Daf A Week Chagigah 14a-b

before the creation of the world, but they were not created. The Torah was supposed to have been given a thousand generations after the world was created, as it is written: “He commanded His word for a thousand generations” (Psalms 105:8), but God gave it earlier, after only twenty-six generations, so that nine-hundred and seventy-four generations should have been created but were not. The Holy One, Blessed be He, acted by planting a few of them in each and every generation, and they are the insolent ones of the generation, as they belonged to generations that should not have been created at all. And Rav Naḥman bar Yitzḥak said that the verse: “Who were snatched [kumtu]” (Job 22:16), is written for a blessing, as the verse is not referring to lowly, cursed people, but to the blessed. These are Torah scholars, who shrivel [mekamtin], i.e., humble, themselves over the words of Torah in this world. The Holy One, Blessed be He, reveals a secret to them in the World-to-Come, as it is stated: “Whose foundation [yesodam] was poured out as a stream” (Job 22:16), implying that He will provide them with an abundant knowledge of secret matters [sod]. Shmuel said to Ḥiyya bar Rav: Son of great ones, come and I will tell you something of the great things that your father would say: Each and every day, ministering angels are created from the River Dinur, and they recite song to God and then immediately cease to exist, as it is stated: “They are new every morning; great is Your faithfulness” (Lamentations 3:23), indicating that new angels praise God each morning. The Gemara comments: And this opinion disagrees with that of Rabbi Shmuel bar Naḥmani, as Rabbi Shmuel bar Naḥmani said that Rabbi Yonatan said: With each and every word that emerges from the mouth of the Holy One, Blessed be He, an angel is created, as it is stated: “By the word of the Lord the heavens were made, and by the breath of His mouth all their hosts” (Psalms 33:6). The hosts of heaven are the angels, who, he claims, are created from the mouth of God, rather than from the River Dinur. § The Gemara continues to reconcile verses that seem to contradict each other: One verse states: “His raiment was as white snow, and the hair of his head like pure white wool” (Daniel 7:9), and it is written: “His locks are curled, black as a raven” (Song of Songs 5:11). The Gemara answers: This is not difficult. Here the verse in Daniel is referring to when He is in the heavenly academy, while there the verse in Song of Songs speaks of when He is at war, for the Master said: There is no finer individual to study Torah in an academy than an old man, and there is no finer individual to wage war than a youth. A different metaphor is therefore used to describe God on each occasion. The Gemara poses another question: One verse states: “His throne was fiery flames” (Daniel 7:9), and another phrase in the same verse states: “Till thrones were placed, and one who was ancient of days sat,” implying the existence of two thrones. The Gemara answers: This is not difficult. One throne is for Him and one is for David, as it is taught in a baraita with regard to this issue: One throne for Him and one for David; this is the statement of Rabbi Akiva. Rabbi Yosei HaGelili said to him: Akiva, how long shall you make the Divine Presence profane, by presenting it as though one could sit next to Him? Rather, the two thrones are designated for different purposes: One for judgment and one for righteousness. The Gemara asks: Did Rabbi Akiva accept this rebuff from him, or did he not accept it from him? The Gemara offers a proof: Come and hear the following teaching of a different baraita: One throne is for judgment and one is for righteousness; this is the statement of Rabbi Akiva. Rabbi Elazar ben Azarya said to him: Akiva, what are you doing occupying yourself with the study of aggada? This is not your field of expertise. Take [kelakh] your words to the topics of plagues and tents. Meaning, it is preferable that you teach the halakhot of the impurity of leprosy and the impurity of the dead, which are within your field of expertise. Rather, with regard to the two thrones: One throne is for a seat and one is for a small seat. The seat is to sit on, and the small seat is for His footstool, as it is stated: “The heavens are My seat, and the earth My footstool” (Isaiah 66:1). § The Gemara stated earlier that one who studies the secrets of Torah must be “a captain of fifty and a man of favor” (Isaiah 3:3), but it did not explain the meaning of these requirements. It now returns to analyze that verse in detail. When Rav Dimi came from Israel to Babylonia, he said: Isaiah cursed Israel with eighteen curses, and his mind was not calmed, i.e., he was not satisfied, until he said to them the great curse of the following verse: “The child shall behave insolently against the aged, and the base against the honorable” (Isaiah 3:5). The Gemara asks: What are these eighteen curses? The Gemara answers: As it is written: “For behold, the Master, the Lord of hosts, shall take away from Jerusalem and from Judah support and staff, every support of bread, and every support of water; the mighty man, and the man of war; the judge, and the prophet, and the diviner, and the elder; the captain of fifty, and the man of favor, and the counselor, and the cunning charmer, and the skillful enchanter. And I will make children their princes, and babes shall rule over them” (Isaiah 3:1–4). The eighteen items listed in these verses shall be removed from Israel. The Gemara proceeds to clarify the homiletical meaning of these terms: “Support”; these are masters of the Bible. “Staff”; these are masters of Mishna, such as Rabbi Yehuda ben Teima and his colleagues. The Gemara interjects: Rav Pappa and the Rabbis disagreed with regard to this. One of them said: They were proficient in six hundred orders of Mishna, and the other one said: In seven hundred orders of Mishna, only six of which remain today. “Every support of bread”; these are masters of Talmud, as it is stated: “Come, eat of my bread, and drink of the wine that I have mingled” (Proverbs 9:5). “And every support of water”; these are the masters of aggada, who draw people’s hearts like water by means of aggada. “The mighty man”; this is the master of halakhic tradition, one who masters the halakhot transmitted to him from his rabbis. “And the man of war”; this is one who knows how to engage in the discourse of Torah, generating novel teachings in the war of Torah. “A judge”; this is a judge who judges a true judgment truthfully. “A prophet”; as it literally indicates. “A diviner”; this is a king. Why is he called a diviner? For it is stated: “A divine sentence is on the lips of the king” (Proverbs 16:10). “An elder”; this is one fit for the position of head of an academy. “A captain of fifty,” do not read it as “sar ḥamishim,” rather read it as “sar ḥumashin”; this is one who knows how to engage in discourse with regard to the five books of [ḥamisha ḥumshei] the Torah. Alternatively, “a captain of fifty” should be understood in accordance with Rabbi Abbahu, for Rabbi Abbahu said: From here we learn that one may not appoint a disseminator over the public to transmit words of Torah or teachings of the Sages if he is less than fifty years of age. “And the man of favor”; this is one for whose sake favor is shown to his generation. The Gemara provides different examples of this: Some garner favor above, such as Rabbi Ḥanina ben Dosa, whose prayers for his generation would invariably be answered. Others gain favor below, for example: Rabbi Abbahu, who would plead Israel’s case in the house of the emperor. “The counselor”; this is referring to one who knows how to intercalate years and determine months, due to his expertise in the phases of the moon and the calculation of the yearly cycle. “The cunning”; this is a student who makes his rabbis wise through his questions. “Charmer [ḥarashim]”; this is referring to one so wise that when he begins speaking matters of Torah, all those listening are as though deaf [ḥershin], as they are unable to comprehend the profundity of his comments. “The skillful”; this is one who understands something new from something else he has learned. “Enchanter [laḥash]”; this is referring to one who is worthy of having words of the Torah that were given in whispers [laḥash], i.e., the secrets of the Torah, transmitted to him. The Gemara continues to interpret this verse: “And I will make children their princes” (Isaiah 3:4). The Gemara asks: What is the meaning of “And I will make children [ne’arim] their princes”? Rabbi Elazar said: These are people who are devoid [menu’arin] of mitzvot; such people will become the leaders of the nation. “And babes [ta’alulim] shall rule over them”; Rav Pappa bar Ya’akov said: Ta’alulim means foxes [ta’alei], sons of foxes. In other words, inferior people both in terms of deeds and in terms of lineage. And the prophet Isaiah’s mind was not calmed until he said to them: “The child shall behave insolently against the aged, and the base against the honorable” (Isaiah 3:5). “The child” [na’ar]; these are people who are devoid of mitzvot, who will behave insolently toward one who is as filled with mitzvot as a pomegranate. “And the base [nikleh] against the honorable [nikhbad]”; this means that one for whom major [kaved] transgressions are like minor ones [kalot] in his mind will come and behave insolently with one for whom even minor transgressions are like major ones in his mind. § The Gemara continues its explanation of the chapter in Isaiah. Rav Ketina said: Even at the time of Jerusalem’s downfall, trustworthy men did not cease to exist among its people, as it is stated: “For a man shall take hold of his brother of the house of his father, and say: You have a cloak, be our ruler” (Isaiah 3:6). The Gemara explains that they would approach someone and say to him: Things that people are careful to keep covered as with a cloak, i.e., words of Torah that are covered and concealed, are under your hand, as you are an expert with regard to them. What is the meaning of the end of that verse: “And this stumbling block” (Isaiah 3:6)? Things that people cannot grasp unless they have stumbled over them, as they can be understood only with much effort, are under your hand. Although they will approach an individual with these statements, he “shall swear that day, saying: I will not be a healer, for in my house there is neither bread nor a cloak; you shall not make me ruler of a people” (Isaiah 3:7). When the verse states: “Shall swear [yissa],” yissa is none other than an expression of an oath, as it is stated: “You shall not take [tissa] the name of the Lord your God in vain” (Exodus 20:6). Therefore, the inhabitant of Jerusalem swears: “I will not be a healer [ḥovesh]” (Isaiah 3:7), which means: I was never one of those who sit [meḥovshei] in the study hall; “for in my house there is neither bread nor a cloak,” as I possess knowledge of neither the Bible, nor Mishna, nor Gemara. This shows that even at Jerusalem’s lowest spiritual ebb, its inhabitants would admit the truth and own up to their complete ignorance. The Gemara raises a difficulty: But perhaps it is different there, for if he had said: I have learned, they would have said to him: Tell us, and people do not lie about things that can be easily verified. The Gemara rejects this claim: If he were a liar, he would have said that he learned and forgot, thereby avoiding shame. What is the meaning of “I will not be a healer,” which seems to imply that he had learned in the past? It means: I will not be a healer at all, as I have never learned. Consequently, there were trustworthy men in Jerusalem after all. The Gemara raises another difficulty: Is that so? But didn’t Rava say: Jerusalem was not destroyed until trustworthy men ceased to exist in it, as it is stated: “Run to and fro through the streets of Jerusalem, and see now and know, and seek in its broad places, if you can find a man, if there is any that acts justly, that seeks truth, and I will pardon her” (Jeremiah 5:1), implying there were no trustworthy people at that time? The Gemara answers: This is not difficult:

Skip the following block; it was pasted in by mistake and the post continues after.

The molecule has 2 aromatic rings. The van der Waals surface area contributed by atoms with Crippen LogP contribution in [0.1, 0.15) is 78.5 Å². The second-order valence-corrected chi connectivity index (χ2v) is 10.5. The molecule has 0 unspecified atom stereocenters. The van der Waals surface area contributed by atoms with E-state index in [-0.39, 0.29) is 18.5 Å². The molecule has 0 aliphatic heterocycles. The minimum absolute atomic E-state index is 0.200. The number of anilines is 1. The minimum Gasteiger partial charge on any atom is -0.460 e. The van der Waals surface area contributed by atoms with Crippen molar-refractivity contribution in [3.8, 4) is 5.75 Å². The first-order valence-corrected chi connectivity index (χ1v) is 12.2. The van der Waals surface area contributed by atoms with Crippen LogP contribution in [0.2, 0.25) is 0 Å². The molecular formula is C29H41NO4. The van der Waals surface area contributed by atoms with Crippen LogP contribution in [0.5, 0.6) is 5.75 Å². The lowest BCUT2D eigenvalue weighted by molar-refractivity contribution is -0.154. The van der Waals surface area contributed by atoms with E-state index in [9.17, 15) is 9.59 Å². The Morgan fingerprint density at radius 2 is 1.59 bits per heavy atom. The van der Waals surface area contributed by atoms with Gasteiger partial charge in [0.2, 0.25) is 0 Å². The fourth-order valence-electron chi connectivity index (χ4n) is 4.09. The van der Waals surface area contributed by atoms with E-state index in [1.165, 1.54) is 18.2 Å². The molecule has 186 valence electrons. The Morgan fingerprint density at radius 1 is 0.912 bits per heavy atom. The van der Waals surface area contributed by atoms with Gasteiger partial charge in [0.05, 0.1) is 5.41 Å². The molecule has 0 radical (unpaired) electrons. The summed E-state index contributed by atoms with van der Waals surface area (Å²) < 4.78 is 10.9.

This case is referring to words of Torah, while that case is referring to commerce. With regard to words of Torah, they were trustworthy; with regard to commerce, they were not. § The Gemara returns to the topic of the Design of the Divine Chariot. The Sages taught: An incident occurred involving Rabban Yoḥanan ben Zakkai, who was riding on a donkey and was traveling along the way, and his student, Rabbi Elazar ben Arakh, was riding a donkey behind him. Rabbi Elazar said to him: My teacher, teach me one chapter in the Design of the Divine Chariot. He said to him: Have I not taught you: And one may not expound the Design of the Divine Chariot to an individual, unless he is a Sage who understands on his own accord? Rabbi Elazar said to him: My teacher, allow me to say before you one thing that you taught me. In other words, he humbly requested to recite before him his own understanding of this issue. He said to him: Speak. Immediately, Rabban Yoḥanan ben Zakkai alighted from the donkey, and wrapped his head in his cloak in a manner of reverence, and sat on a stone under an olive tree. Rabbi Elazar said to him: My teacher, for what reason did you alight from the donkey? He said: Is it possible that while you are expounding the Design of the Divine Chariot, and the Divine Presence is with us, and the ministering angels are accompanying us, that I should ride on a donkey? Immediately, Rabbi Elazar ben Arakh began to discuss the Design of the Divine Chariot and expounded, and fire descended from heaven and encircled all the trees in the field, and all the trees began reciting song. What song did they recite? “Praise the Lord from the earth, sea monsters and all depths…fruit trees and all cedars…praise the Lord” (Psalms 148:7–14). An angel responded from the fire, saying: This is the very Design of the Divine Chariot, just as you expounded. Rabban Yoḥanan ben Zakkai stood and kissed Rabbi Elazar ben Arakh on his head, and said: Blessed be God, Lord of Israel, who gave our father Abraham a son like you, who knows how to understand, investigate, and expound the Design of the Divine Chariot. There are some who expound the Torah’s verses well but do not fulfill its imperatives well, and there are some who fulfill its imperatives well but do not expound its verses well, whereas you expound its verses well and fulfill its imperatives well. Happy are you, our father Abraham, that Elazar ben Arakh came from your loins. The Gemara relates: And when these matters, this story involving his colleague Rabbi Elazar ben Arakh, were recounted before Rabbi Yehoshua, he was walking along the way with Rabbi Yosei the Priest. They said: We too shall expound the Design of the Divine Chariot. Rabbi Yehoshua began expounding. And that was the day of the summer solstice, when there are no clouds in the sky. Yet the heavens became filled with clouds, and there was the appearance of a kind of rainbow in a cloud. And ministering angels gathered and came to listen, like people gathering and coming to see the rejoicing of a bridegroom and bride. Rabbi Yosei the Priest went and recited these matters before Rabban Yoḥanan ben Zakkai, who said to him: Happy are all of you, and happy are the mothers who gave birth to you; happy are my eyes that saw this, students such as these. As for you and I, I saw in my dream that we were seated at Mount Sinai, and a Divine Voice came to us from heaven: Ascend here, ascend here, for large halls [teraklin] and pleasant couches are made up for you. You, your students, and the students of your students are invited to the third group, those who will merit to welcome the Divine Presence. The Gemara poses a question: Is that so? But isn’t it taught in a baraita: Rabbi Yosei, son of Rabbi Yehuda, says: There are three lectures. In other words, there are three Sages with regard to whom it states that they delivered lectures on the mystical tradition: Rabbi Yehoshua lectured on these matters before Rabban Yoḥanan ben Zakkai; Rabbi Akiva lectured before Rabbi Yehoshua; and Ḥananya ben Ḥakhinai lectured before Rabbi Akiva. However, Rabbi Elazar ben Arakh was not included in the list, despite the testimony that he lectured before Rabban Yoḥanan. The Gemara explains: Those who lectured and were also lectured to were included; but those who lectured and were not lectured to were not included. The Gemara asks: But wasn’t there Ḥananya ben Ḥakhinai, who was not lectured to, and yet he is included? The Gemara answers: Ḥananya ben Ḥakhinai actually lectured before one who lectured in front of his own rabbi, so he was also included in this list. § The Sages taught: Four entered the orchard [pardes], i.e., dealt with the loftiest secrets of Torah, and they are as follows: Ben Azzai; and ben Zoma; Aḥer, the other, a name for Elisha ben Avuya; and Rabbi Akiva. Rabbi Akiva, the senior among them, said to them: When, upon your arrival in the upper worlds, you reach pure marble stones, do not say: Water, water, although they appear to be water, because it is stated: “He who speaks falsehood shall not be established before My eyes” (Psalms 101:7). The Gemara proceeds to relate what happened to each of them: Ben Azzai glimpsed at the Divine Presence and died. And with regard to him the verse states: “Precious in the eyes of the Lord is the death of His pious ones” (Psalms 116:15). Ben Zoma glimpsed at the Divine Presence and was harmed, i.e., he lost his mind. And with regard to him the verse states: “Have you found honey? Eat as much as is sufficient for you, lest you become full from it and vomit it” (Proverbs 25:16). Aḥer chopped down the shoots of saplings. In other words, he became a heretic. Rabbi Akiva came out safely. The Gemara recounts the greatness of ben Zoma, who was an expert interpreter of the Torah and could find obscure proofs: They asked ben Zoma: What is the halakha with regard to castrating a dog? The prohibition against castration appears alongside the sacrificial blemishes, which may imply that it is permitted to castrate an animal that cannot be sacrificed as an offering. He said to them: The verse states “That which has its testicles bruised, or crushed, or torn, or cut, you shall not offer to God, nor shall you do so in your land” (Leviticus 22:24), from which we learn: With regard to any animal that is in your land, you shall not do such a thing. They also asked ben Zoma: A woman considered to be a virgin who became pregnant, what is the halakha? A High Priest may marry only a virgin; is he permitted to marry her? The answer depends on the following: Are we concerned for the opinion of Shmuel? Shmuel says: